Part 2: Everything you always wanted to know about Cultivated Meat - and beyond
Is cultivated meat truly ‘meat’?
Yes, as long as cultivated meat has the same characteristics and nutritional value as conventional meat.
Obviously, cultivated meat is derived from animal cells and it needs approval for consumption. The challenge is to make it as (or even more) nutritious as its conventional counterpart. Although companies claim on a regular basis that their products do have the same composition as conventional meat, they will need to prove this by publishing their data and accept independent analyses.
What is the expected environmental impact of cultivated meat?
Compared to conventional meat production, cultivated meat has the potential to lower greenhouse gas emissions and reduce land and water use. While plant-based food had the lowest environmental impact, cultivated meat produced with renewable energy reduced environmental impact by 93% compared to beef, by 53% compared to pork, and by 29% compared to poultry.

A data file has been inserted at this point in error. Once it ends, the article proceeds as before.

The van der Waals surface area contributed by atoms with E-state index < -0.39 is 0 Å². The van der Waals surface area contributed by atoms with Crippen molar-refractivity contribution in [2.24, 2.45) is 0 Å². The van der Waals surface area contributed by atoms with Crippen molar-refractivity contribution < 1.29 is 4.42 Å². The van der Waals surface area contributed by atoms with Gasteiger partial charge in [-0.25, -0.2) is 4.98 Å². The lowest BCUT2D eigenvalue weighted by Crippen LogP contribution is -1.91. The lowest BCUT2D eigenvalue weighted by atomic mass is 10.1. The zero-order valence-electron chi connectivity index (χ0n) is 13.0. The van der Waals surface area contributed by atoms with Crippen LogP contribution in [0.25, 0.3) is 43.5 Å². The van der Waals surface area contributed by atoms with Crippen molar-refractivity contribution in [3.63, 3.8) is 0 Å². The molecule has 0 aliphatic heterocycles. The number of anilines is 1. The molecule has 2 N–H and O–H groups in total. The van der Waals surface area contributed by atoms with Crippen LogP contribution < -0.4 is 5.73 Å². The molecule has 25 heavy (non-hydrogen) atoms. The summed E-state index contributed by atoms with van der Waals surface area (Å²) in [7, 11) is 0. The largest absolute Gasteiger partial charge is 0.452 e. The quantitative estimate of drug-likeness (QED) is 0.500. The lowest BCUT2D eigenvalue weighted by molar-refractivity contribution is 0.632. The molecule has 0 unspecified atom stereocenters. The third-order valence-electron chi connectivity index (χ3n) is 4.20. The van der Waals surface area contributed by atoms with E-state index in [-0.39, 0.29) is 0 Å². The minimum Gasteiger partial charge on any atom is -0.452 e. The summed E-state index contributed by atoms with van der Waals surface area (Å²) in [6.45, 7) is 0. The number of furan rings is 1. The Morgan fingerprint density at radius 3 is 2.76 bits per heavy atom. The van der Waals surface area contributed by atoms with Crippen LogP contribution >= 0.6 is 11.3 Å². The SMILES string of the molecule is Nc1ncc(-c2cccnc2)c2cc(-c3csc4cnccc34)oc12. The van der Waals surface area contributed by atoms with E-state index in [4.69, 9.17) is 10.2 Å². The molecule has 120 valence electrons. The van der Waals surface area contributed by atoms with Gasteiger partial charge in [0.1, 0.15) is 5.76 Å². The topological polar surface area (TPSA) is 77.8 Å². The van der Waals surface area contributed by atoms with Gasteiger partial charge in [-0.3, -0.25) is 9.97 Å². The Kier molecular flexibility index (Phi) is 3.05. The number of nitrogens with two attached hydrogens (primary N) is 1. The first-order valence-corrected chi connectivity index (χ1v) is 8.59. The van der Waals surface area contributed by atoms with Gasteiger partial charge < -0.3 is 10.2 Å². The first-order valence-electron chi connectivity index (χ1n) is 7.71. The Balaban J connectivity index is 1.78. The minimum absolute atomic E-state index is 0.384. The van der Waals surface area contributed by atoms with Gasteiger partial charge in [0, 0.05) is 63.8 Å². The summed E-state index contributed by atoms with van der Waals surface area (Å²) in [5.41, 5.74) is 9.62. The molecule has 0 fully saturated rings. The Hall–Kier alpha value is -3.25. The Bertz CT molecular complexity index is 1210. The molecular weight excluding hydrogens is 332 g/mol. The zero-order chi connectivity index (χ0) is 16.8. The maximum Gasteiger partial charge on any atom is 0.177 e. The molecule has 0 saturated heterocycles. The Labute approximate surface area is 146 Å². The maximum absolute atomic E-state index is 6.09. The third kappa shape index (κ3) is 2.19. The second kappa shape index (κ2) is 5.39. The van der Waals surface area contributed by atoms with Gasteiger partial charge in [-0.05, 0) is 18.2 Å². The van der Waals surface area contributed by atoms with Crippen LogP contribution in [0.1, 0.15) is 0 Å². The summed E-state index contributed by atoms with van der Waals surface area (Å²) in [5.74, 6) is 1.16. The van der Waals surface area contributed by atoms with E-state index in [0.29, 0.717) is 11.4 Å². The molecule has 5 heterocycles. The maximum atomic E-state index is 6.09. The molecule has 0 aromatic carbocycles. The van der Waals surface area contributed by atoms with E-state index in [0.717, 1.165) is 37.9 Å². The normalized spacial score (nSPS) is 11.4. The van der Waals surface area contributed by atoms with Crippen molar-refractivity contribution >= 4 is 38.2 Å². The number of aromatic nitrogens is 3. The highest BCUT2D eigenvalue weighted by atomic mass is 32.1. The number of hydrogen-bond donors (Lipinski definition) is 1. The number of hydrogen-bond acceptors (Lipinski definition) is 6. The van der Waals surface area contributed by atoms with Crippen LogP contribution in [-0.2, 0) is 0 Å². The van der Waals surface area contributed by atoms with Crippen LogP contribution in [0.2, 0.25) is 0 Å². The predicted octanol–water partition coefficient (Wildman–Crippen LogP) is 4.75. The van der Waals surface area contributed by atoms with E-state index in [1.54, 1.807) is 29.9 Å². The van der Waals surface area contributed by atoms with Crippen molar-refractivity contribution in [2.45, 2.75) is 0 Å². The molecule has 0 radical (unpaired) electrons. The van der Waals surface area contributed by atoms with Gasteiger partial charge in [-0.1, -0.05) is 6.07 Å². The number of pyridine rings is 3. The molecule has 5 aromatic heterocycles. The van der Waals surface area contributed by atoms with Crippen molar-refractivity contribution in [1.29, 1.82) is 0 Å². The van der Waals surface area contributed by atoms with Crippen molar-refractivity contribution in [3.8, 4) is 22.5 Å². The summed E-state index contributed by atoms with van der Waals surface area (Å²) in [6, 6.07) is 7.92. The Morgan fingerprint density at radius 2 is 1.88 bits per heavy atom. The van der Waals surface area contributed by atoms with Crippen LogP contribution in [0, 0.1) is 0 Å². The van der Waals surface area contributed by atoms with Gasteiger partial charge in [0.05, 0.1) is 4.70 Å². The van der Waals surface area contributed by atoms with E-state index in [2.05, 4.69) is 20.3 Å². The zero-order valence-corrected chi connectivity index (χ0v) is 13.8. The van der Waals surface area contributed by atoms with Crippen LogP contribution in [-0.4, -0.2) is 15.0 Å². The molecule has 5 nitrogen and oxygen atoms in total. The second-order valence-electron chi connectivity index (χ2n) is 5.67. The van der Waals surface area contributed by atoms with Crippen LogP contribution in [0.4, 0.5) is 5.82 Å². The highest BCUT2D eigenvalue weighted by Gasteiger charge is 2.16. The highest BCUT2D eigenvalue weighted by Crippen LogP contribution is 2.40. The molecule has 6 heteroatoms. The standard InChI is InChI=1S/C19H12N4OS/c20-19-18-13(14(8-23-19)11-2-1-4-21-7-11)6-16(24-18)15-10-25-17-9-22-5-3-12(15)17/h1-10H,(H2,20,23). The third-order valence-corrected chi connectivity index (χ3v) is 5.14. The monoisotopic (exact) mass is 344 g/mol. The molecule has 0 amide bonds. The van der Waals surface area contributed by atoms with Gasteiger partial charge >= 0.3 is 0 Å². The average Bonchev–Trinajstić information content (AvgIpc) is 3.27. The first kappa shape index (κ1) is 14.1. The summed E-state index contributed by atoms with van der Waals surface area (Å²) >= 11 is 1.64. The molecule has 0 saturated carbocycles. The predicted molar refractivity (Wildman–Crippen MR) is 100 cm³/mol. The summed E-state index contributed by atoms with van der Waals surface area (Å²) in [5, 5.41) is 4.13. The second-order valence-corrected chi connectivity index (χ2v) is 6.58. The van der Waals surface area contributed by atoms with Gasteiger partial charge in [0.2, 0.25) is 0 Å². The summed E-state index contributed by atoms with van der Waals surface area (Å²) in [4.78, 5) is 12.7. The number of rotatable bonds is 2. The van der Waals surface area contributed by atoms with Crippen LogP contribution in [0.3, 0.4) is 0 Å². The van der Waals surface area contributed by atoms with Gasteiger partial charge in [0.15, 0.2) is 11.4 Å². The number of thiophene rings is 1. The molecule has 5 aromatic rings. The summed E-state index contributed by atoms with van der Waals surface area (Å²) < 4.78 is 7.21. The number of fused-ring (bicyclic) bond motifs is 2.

If there is no conventional meat production, what about grasslands and the valorization of plant-based by-products? Will rural landscapes be empty? And will traditional breeds get extinct?
The concept of cultivated meat only affects the slaughter of animals, not the use of them. It is perfectly possible to develop a model where animals have an ecological purpose and fulfill a function of living cell stocks at the same time. Moreover, with the rise of cultivated meat, the focus might shift from high productivity (leading to physical anomalies in animals) to breeding that is more diverse and humane.
Is cultivated meat GMO or GMO-free?
It can be both. Especially in Europe, companies aim consciously for non-GMO cultivated meat − according to their communication on symposia, in the media, and to us directly. However, based on information from patent applications, we may assume that this might be different in other continents over time.
Is cultivated meat beneficial for public health?
Yes, cultivated meat offers an opportunity to decrease antibiotic use and the occurrence of zoonoses dramatically. Cultivated meat is potentially safer than its conventional counterpart.
You can read Part 1 of our Q&A series here and for more details, you can read our FAQ here.